Figure 7 shows the schematic diagram illustrating the experimental process of the mineralization of hydroxyapatite on the polyurethane/CaCl2 composite nanofibers during immersion in SBF. The presence of calcium in polyurethane nanofibers accelerates the formation of apatite aggregation during incubation in the SBF solution. Development of the apatite-like materials on the polyurethane/CaCl2 composite nanofiber surface depends on the presence of nucleation sites and sufficient concentration of ionic species necessary to form the apatite. Relatively high specific surface area of the rugged calcium ions on the surfaces of the polyurethane/CaCl2 composite nanofibers provides the nucleation sites for apatite in SBF compared with pristine polyurethane nanofibers, results in more energetic nucleation sites. When a nucleus forms on the calcium ions, the contact area between nanofiber surface and nucleus is small enough such that a preferred orientation growth habit is active and initiates faster growth. Consequently, a large number of apatite nuclei are formed on the polyurethane/CaCl2 composite nanofibers surface. Then, the ions necessary for the growth can diffuse to the nucleation site from all directions and provide many nucleation sites resulting in spherical bunches of apatite-like material growth [see Figure 2a4]. Thus in the development of the biomimetic reaction on the polyurethane/CaCl2 composite nanofibers, the bone-like apatite crystals appear to be formed via intermediate products of calcium phosphate. The result demonstrated the fast nucleation of apatite-like materials with increasing concentration of CaCl2 in polyurethane composite nanofibers, which can be utilized for the guided bone regeneration membrane.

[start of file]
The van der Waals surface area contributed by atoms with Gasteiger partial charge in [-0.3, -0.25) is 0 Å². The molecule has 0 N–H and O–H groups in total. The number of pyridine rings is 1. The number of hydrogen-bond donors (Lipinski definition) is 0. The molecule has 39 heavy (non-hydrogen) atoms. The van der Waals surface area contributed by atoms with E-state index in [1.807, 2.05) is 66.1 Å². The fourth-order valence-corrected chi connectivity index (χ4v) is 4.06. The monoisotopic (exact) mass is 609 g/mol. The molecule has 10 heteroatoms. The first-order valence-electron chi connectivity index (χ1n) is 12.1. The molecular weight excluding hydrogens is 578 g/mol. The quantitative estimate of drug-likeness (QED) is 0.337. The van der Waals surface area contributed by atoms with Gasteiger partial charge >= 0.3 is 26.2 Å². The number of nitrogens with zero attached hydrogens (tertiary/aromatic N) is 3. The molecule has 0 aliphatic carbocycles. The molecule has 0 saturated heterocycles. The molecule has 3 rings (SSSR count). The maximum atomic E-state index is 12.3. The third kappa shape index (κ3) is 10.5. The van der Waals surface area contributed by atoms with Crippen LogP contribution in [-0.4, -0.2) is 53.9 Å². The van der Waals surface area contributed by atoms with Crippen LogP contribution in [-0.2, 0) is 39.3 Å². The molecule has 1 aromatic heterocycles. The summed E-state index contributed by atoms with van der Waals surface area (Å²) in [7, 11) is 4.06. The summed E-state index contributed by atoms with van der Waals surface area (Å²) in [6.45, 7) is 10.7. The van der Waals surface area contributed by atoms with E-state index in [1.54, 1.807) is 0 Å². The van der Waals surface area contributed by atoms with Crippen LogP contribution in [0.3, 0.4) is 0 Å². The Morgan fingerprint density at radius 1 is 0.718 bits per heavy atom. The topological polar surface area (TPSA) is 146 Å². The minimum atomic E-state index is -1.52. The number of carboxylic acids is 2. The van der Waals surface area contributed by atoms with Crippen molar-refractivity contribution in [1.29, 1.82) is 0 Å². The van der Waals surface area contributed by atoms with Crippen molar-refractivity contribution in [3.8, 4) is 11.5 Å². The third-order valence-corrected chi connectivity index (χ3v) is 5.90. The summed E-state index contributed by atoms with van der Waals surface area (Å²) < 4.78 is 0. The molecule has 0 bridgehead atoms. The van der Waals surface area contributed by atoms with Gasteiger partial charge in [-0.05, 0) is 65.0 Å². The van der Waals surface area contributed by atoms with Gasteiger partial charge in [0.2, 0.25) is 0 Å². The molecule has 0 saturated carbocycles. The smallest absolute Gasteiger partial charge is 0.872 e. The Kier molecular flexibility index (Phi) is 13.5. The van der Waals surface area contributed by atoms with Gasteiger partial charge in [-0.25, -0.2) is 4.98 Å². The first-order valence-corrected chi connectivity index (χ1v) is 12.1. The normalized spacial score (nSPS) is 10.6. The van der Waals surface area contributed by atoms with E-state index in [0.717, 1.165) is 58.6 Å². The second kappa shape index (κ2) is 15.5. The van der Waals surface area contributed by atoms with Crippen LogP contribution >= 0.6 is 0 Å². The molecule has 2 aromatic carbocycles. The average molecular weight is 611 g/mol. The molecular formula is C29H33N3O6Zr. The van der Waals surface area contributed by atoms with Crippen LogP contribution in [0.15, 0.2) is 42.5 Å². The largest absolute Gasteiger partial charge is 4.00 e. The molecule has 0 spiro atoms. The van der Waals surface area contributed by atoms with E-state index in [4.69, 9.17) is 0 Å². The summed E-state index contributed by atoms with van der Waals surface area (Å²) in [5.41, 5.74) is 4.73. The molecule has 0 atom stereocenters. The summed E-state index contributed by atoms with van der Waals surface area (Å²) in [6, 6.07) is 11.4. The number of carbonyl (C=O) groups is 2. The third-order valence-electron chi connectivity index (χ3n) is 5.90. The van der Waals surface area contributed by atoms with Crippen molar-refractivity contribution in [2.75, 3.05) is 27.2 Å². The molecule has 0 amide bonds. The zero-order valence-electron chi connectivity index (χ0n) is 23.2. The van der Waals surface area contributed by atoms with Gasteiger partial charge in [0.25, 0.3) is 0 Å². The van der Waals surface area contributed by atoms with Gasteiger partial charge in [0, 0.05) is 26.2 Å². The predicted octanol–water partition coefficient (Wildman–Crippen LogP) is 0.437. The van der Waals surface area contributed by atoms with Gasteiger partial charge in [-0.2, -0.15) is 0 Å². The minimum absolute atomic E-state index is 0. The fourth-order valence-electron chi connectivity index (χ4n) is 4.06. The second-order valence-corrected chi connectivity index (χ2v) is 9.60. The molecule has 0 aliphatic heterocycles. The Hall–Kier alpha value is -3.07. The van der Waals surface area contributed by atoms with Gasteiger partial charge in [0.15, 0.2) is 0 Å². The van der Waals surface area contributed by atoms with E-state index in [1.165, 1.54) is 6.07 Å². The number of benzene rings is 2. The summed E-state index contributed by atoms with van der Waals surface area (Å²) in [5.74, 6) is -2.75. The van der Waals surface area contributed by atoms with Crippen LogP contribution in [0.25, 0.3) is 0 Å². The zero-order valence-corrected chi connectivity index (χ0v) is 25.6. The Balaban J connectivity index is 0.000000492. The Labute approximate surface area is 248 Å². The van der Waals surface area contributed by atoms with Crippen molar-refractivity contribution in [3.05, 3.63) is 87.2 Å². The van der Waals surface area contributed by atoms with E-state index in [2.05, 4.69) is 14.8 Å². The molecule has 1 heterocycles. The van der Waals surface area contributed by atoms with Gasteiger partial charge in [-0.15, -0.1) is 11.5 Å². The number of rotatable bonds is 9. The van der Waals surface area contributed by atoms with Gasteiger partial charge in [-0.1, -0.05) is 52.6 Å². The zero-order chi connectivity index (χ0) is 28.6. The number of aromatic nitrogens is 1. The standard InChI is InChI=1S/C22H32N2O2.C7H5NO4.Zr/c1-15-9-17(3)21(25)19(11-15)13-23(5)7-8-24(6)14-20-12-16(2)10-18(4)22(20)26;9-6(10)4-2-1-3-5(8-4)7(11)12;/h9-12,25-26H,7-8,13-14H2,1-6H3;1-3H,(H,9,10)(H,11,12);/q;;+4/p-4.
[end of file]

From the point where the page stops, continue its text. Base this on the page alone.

Polyurethane nanofibers containing different concentrations of CaCl2 were successfully produced by electrospinning technique. These as-spun nanofibers exhibited a smooth surface and uniform diameters without any beads along their lengths. Addition of CaCl2 salt resulted in the formation of mesh-like ultrafine nanofibers in between the main fibers. The formation of apatite-like materials was spontaneously commenced, and their size was monotonically increased with increasing CaCl2 concentration after incubation in SBF solution. Good attachment and fast proliferation of apatite-like materials was observed in SEM analysis after incubation in SBF solution. The EDX and XRD data clearly confirmed the presence of apatite-like materials in the polyurethane/CaCl2 composite nanofibers. The results of FTIR and TGA analyses were also revealed the formation of plenty of apatite-like materials on the surfaces of polyurethane/CaCl2 composite nanofibers. Because of good attachment and formation behaviors, there is a potential to utilize polyurethane/CaCl2 composite nanofibers scaffold for the bone regeneration applications.